NOVEMBER 17, 2016, MANILA—The Philippines is urging the member nations of the Asean Ports Association (APA) to align their policies and port infrastructure improvements to take advantage of China’s Maritime Silk Road (MSR).
Speaking before the delegates of the 42nd APA Main Meeting hosted by the Philippine Ports Authority (PPA), Transport Secretary Arthur P. Tugade said the MSR offers immense growth opportunities as it allows APA members to expand its trading base aside from the traditional markets like the USA, Japan, China, Australia and India.
The Maritime Silk Road, meanwhile, is principally a sea route from the South China Sea and South East Asia, through the Indian Ocean and Middle East area into the eastern Mediterranean. It also extends in other directions. Its main feature is port infrastructure projects, some linking with the parts of the land-based projects.
“I am convinced that opportunities are there for making strategic port infrastructure investment, which can connect major Philippine gateways and other APA ports to huge markets along the Maritime Silk Road Corridor,” Tugade explained.
“The Philippine Government had already expressed its intention to tap the China Maritime Silk Road Initiative (CMSRI) during the visit of President Duterte to China and Japan recently,” Tugade said.
“The Philippines, in particular, is looking forward to tap the huge China tourism market from a stronger relationship with China now. However, it needs to catch up with its neighbors, which enjoy huge cruise tourist arrivals as they continuously prep up their ports for cruise tourism,” Tugade added.
Aside from the MSR, Tugade also stressed the significance of the Maritime Cooperation with Japan anchored on safety and security to the Philippines and the entire APA community considering the group’s strategic program on port safety, health, and environmental management and their initiative in promoting green and sustainable ports through best practices as well as the Asean Maritime Ro-Ro route particularly the Bitung-Davao-GenSan link.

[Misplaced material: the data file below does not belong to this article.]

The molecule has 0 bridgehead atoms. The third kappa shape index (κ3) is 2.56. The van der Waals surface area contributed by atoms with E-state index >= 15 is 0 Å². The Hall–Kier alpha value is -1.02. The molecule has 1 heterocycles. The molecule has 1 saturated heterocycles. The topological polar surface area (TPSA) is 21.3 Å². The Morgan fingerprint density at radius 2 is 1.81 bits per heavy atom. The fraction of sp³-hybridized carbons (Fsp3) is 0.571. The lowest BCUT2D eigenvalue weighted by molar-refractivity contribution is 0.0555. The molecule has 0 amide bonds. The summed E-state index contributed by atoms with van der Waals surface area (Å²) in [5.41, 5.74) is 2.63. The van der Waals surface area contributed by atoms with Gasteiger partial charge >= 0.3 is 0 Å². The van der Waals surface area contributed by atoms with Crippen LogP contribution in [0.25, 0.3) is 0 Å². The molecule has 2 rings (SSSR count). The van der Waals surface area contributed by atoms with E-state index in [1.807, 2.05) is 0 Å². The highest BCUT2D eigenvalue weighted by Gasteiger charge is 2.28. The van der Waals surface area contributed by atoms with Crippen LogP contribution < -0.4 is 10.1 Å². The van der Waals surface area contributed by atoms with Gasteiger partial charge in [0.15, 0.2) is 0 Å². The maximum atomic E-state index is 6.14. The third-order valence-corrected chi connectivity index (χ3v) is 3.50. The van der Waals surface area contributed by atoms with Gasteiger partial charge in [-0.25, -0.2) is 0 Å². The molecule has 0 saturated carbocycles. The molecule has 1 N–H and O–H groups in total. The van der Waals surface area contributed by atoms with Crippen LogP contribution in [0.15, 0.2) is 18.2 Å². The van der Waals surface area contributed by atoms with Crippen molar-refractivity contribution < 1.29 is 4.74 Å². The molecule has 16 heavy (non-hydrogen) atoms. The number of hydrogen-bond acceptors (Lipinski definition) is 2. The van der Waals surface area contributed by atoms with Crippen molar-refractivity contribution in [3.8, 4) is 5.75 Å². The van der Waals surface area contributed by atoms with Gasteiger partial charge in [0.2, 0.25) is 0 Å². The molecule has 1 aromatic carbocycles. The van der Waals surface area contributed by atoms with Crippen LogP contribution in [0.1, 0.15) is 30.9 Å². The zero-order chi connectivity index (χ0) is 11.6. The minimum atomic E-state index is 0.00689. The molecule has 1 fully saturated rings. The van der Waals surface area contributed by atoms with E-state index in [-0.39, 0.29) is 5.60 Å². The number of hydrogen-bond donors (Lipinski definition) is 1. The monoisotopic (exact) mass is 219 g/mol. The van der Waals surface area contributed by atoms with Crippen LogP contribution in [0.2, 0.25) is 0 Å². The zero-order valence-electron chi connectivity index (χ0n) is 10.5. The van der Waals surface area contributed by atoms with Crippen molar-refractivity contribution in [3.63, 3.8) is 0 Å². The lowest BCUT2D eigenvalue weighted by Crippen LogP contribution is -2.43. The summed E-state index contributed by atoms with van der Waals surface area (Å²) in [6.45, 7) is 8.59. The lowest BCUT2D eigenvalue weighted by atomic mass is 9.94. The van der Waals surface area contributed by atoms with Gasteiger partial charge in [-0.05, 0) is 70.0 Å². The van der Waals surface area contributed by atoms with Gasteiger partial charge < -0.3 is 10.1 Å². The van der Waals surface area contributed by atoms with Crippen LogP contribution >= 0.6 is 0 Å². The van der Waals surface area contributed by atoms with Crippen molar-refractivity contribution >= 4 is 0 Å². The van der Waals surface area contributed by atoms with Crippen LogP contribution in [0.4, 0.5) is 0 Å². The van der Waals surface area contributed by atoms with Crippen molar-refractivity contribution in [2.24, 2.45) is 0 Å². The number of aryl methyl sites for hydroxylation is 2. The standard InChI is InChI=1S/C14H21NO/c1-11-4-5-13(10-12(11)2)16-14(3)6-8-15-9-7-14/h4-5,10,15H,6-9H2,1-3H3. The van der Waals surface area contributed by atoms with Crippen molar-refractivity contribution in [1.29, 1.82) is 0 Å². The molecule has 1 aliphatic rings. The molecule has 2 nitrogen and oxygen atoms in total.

Meanwhile, PPA General Manager Jay Daniel R. Santiago, in his Welcome Remarks said the agency is looking forward to establishing closer ties with the members of APA and furthering active engagement in collaborative efforts along APA priority concerns as foundations for future policy formulation and program planning.
“APA will always take a dynamic and active role in our collective pursuit to attain efficiency and productivity in our ports while gearing up for more challenges that will strengthen the Association’s clout in the Asean community by way of more focused and groundbreaking port and maritime initiatives and projects,” Santiago explained.
“We, in PPA, remain confident that the future of the APA will always remain bright intertwined with the unified efforts of its member nations,” Santiago added.
On the other hand, APA Secretary General Sandhy Wijaya, identified two challenges facing the Asean port industry next year. These include the stronger bargaining power of shipping alliance due to the impact of the shipping alliance reorganization from four shipping alliances into three shipping alliances in 2017 and the increasing number of green vessel which led the ports to provide the green services and conduct the innovations to push the port industry towards a green and environmentally friendly era.
“The strong bargaining power of shipping alliances forces the ports to restructure its cost and redesign its business process in order to increased efficiency to provide the lowest possible tariff,” Wijaya explained.
“Asean Ports have to find the way to cope with the challenges by more investment in port infrastructure, Information Technology and people quality. These challenges will create winners and losers in the terminal business,” Wijiya said.
“Taking this opportunity, I would like to encourage all APA members to strengthen our cooperation in order to cope with the challenges,” Wijiya ended.
The 9-member countries of APA include Brunei Darussalam, Cambodia, Indonesia, Malaysia, Myanmar, the Philippines, Singapore, Thailand and Vietnam.
APA was formed in 1974, as an alliance of port authorities in the ASEAN to serve as the proper forum for the achievement of the following broad objectives: exchange of information, harmonization of trade practices, and promotion/facilitation of trade among ASEAN ports.
The Association is presently composed of regular and associate members collectively recognized as members by the Association. Regular members are those national port authorities and/or the country ports with the government retaining majority interest. Corporatized or privatized ports comprise associate members. These Members determine programs of work and priorities, annual budgets and other affairs of the Association; elect the Chairperson and the Vice-Chairperson; and, attend special meetings to discuss matters on proposals, recommendations or reports of the Working Committee or Technical Committees.